The Underwriters relied on the following misrepresentations/non-disclosures in the August 2008 Proposal/Statement of Fact:

a) That the residential units were vacant for refurbishment;

b) That the property was in a good state of repair;

c) That the property had no flat roof;

d) That the property had not been subject to malicious acts or vandalism;

e) The non-disclosure of the fact that the property had been the subject of an Emergency Prohibition Order (‘EPO’) dated 6 June 2008.

Apart from point (a), the Underwriters made out their case in respect of each alleged misrepresentation/non-disclosure.

There was compelling evidence that the property had suffered from broken windows, leaking and drainage issues (amongst other issues). Accordingly, Dalecroft had misrepresented that the property was in a good state of repair.

As regards the status of the roof, the Judge noted the experts’ views that the flat proportion of the roof comprised 50.43% of the entire roof area. As such, the representation that there was no flat roof was also incorrect.

As to the alleged malicious acts of vandalism, the Judge found that there was a history of “continual disturbances of vandalism and drug taking”, together with at least one further specific incident where a police officer was assaulted. Therefore, this too had been misrepresented.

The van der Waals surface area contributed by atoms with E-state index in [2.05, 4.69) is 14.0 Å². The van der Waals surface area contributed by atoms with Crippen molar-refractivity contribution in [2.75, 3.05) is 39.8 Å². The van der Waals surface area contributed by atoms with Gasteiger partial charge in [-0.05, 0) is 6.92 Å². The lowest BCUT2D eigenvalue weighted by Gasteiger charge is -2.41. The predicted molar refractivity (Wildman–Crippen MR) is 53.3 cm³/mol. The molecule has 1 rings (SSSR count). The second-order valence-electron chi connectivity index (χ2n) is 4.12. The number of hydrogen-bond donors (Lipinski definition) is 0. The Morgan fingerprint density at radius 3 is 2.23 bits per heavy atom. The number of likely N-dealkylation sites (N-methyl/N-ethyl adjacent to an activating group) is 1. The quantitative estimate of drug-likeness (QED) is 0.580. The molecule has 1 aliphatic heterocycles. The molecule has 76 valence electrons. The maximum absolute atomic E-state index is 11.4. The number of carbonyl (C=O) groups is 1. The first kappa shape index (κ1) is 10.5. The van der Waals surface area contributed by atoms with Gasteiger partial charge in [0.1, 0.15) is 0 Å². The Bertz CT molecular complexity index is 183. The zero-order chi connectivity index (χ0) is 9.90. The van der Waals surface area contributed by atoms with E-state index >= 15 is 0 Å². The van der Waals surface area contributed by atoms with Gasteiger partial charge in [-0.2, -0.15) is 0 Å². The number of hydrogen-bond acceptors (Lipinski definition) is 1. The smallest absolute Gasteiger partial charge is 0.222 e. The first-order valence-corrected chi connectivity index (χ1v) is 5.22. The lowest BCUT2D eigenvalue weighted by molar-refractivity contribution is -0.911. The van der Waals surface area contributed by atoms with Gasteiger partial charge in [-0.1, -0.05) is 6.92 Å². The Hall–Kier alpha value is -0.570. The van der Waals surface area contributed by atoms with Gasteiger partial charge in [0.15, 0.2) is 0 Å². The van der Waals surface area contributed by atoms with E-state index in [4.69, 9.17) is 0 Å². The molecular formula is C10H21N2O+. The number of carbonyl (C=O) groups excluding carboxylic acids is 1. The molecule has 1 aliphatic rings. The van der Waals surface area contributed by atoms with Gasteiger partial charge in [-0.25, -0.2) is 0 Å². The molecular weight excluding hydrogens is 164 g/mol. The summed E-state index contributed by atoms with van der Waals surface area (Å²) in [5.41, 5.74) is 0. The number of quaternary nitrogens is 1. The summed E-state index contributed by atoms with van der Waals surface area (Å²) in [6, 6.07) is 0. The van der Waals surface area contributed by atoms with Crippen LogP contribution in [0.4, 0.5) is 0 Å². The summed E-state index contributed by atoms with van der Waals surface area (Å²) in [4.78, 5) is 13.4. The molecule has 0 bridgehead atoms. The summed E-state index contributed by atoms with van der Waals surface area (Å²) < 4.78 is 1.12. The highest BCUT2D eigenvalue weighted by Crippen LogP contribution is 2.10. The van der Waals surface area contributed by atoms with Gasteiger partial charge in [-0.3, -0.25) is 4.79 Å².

Finally, the Judge accepted that the EPO had been misrepresented. There was a long list of defects to the property (which significantly increased the risk of fire), and nothing to suggest that the issues had been remedied. In the circumstances, the Judge found that this was a matter about which a prudent insurer would have wished to know.

The Judge found that each of points (b) – (e) were material, and that the Underwriters had made out their case on inducement. Accordingly, Dalecroft’s claim had to fail.

Although not strictly necessary, the Judge went on to consider the remaining issues.

Were there any breaches of warranty?

The Underwriters alleged that Dalecroft breached a Commercial Unoccupancy Condition in the policy (‘the Condition’) in that it had failed to ensure that:

a) The Basement and disco building were free of combustible materials;

b) The charity’s letterbox was sealed;

c) The Charity Shop and the Basement were properly secured;

On the evidence, the Judge was satisfied that Dalecroft was in breach of the Condition. In particular, it was clear from the available photographs that there were loose combustible materials in the disco building, and that neither the charity shop nor its letterbox were secured against unauthorised entry.

Was the risk divisible into commercial and residential parts?

Dalecroft argued that the risk was divisible, and that, because the alleged misrepresentations/non-disclosures related only to the residential parts, it was entitled to an indemnity for their losses in relation to the commercial part.